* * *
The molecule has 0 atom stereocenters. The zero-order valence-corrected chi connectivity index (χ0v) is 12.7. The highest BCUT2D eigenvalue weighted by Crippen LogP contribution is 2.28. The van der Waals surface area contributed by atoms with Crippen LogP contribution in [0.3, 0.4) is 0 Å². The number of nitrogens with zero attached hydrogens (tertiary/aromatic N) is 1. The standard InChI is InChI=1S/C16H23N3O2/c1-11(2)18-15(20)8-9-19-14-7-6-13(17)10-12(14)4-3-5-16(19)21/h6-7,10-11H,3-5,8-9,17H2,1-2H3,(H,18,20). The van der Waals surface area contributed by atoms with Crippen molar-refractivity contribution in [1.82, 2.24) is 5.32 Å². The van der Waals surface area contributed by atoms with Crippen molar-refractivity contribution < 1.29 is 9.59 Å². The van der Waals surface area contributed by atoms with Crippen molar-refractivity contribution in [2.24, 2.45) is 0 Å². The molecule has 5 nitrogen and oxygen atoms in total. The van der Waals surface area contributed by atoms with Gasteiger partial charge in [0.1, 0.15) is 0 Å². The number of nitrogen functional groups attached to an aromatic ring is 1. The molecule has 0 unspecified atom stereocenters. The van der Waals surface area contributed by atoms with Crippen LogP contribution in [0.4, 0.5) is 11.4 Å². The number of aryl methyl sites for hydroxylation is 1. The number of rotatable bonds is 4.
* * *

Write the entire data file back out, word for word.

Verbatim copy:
The molecule has 0 atom stereocenters. The zero-order valence-corrected chi connectivity index (χ0v) is 12.7. The highest BCUT2D eigenvalue weighted by Crippen LogP contribution is 2.28. The van der Waals surface area contributed by atoms with Crippen LogP contribution in [0.3, 0.4) is 0 Å². The number of nitrogens with zero attached hydrogens (tertiary/aromatic N) is 1. The standard InChI is InChI=1S/C16H23N3O2/c1-11(2)18-15(20)8-9-19-14-7-6-13(17)10-12(14)4-3-5-16(19)21/h6-7,10-11H,3-5,8-9,17H2,1-2H3,(H,18,20). The van der Waals surface area contributed by atoms with Crippen molar-refractivity contribution in [1.82, 2.24) is 5.32 Å². The van der Waals surface area contributed by atoms with Crippen molar-refractivity contribution < 1.29 is 9.59 Å². The van der Waals surface area contributed by atoms with Crippen molar-refractivity contribution in [2.24, 2.45) is 0 Å². The molecule has 5 nitrogen and oxygen atoms in total. The van der Waals surface area contributed by atoms with Gasteiger partial charge in [0.1, 0.15) is 0 Å². The number of nitrogen functional groups attached to an aromatic ring is 1. The molecule has 0 unspecified atom stereocenters. The van der Waals surface area contributed by atoms with Crippen LogP contribution in [0.4, 0.5) is 11.4 Å². The number of aryl methyl sites for hydroxylation is 1. The number of rotatable bonds is 4.